Arguably the central argument about the Pittsburgh Steelers’ offseason has been their decision to retain Matt Canada as offensive coordinator. Few fanbases actually like their team’s offensive coordinator, but the Steelers’ in particular have been criticized multiple times at the national level.
Yet some have at least tried to understand the reasoning, stated by team president Art Rooney II. With a young quarterback going into his second season and progress shown in the second half of the season, they are opting for stability at this time.
The belief is that change now would hinder his growth in the upcoming season. That’s the angle former Steelers wide receiver Hines Ward approached the conversation while speaking with Harrison Graham on Chat Sports’ Steelers Talk.
“If the quarterback has a nice rapport with him, and they did improve on the back half of the season, I can see why the Steelers probably would choose to just keep it going”, he said. “There’s so much you can build off the way the Pittsburgh Steelers finished the second part of the season. I think the years we went to the Super Bowl, we had that similar run where we start playing good football at the latter part of the year”.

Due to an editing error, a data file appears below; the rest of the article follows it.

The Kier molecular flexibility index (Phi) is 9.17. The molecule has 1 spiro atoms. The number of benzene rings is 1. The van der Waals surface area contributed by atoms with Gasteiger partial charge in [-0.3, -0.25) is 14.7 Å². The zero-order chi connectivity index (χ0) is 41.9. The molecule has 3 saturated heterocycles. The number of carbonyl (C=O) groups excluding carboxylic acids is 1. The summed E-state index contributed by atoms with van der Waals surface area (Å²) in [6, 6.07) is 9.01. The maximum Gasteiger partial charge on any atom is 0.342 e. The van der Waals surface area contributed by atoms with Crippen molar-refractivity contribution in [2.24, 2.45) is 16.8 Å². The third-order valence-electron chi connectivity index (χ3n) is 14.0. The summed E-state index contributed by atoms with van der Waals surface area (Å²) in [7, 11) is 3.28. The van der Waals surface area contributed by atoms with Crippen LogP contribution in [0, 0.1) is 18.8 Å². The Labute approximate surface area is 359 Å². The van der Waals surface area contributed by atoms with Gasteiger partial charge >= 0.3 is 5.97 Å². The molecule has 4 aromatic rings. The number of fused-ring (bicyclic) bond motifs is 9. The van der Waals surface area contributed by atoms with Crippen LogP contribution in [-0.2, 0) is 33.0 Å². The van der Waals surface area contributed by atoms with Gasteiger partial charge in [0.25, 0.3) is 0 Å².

While Pickett did not start the first four games of the season, they were only 2-6 by the midseason bye. They went on a 7-2 run in the second half of the year, however. Their total points scored did not take a significant jump, but their drives, including their scoring, were more efficient.
“From the outside looking in, I just think they factored in all that, saying, ‘Hey, let’s give him another year and see if Kenny improves and if the team can improve’, and that warrants him staying for another year, how strong the Steelers finished the year out”, Ward added.
Even with the improvements in the second half of the season, the Steelers still ended the year ranked 26th in points scored and 23rd in yards. They did have the fourth-fewest giveaways, arguably the biggest and most tangible improvement from the first half to the second.
Notably, their average drive time of three minutes and two seconds was the second-longest in the NFL, and their 6.51 drives per play was the most, yet they still ranked 17th in yards per drive and 23rd in points scored per drive.
It goes without saying that the Steelers’ decision to retain Canada was based on their belief in what the offense can do in the future with him, not what they have done up to this point. There’s obviously a tremendous amount of work to be done. But at least external to the offensive coordinator, there is reason to be optimistic things will improve through the natural maturation of the talent on the roster.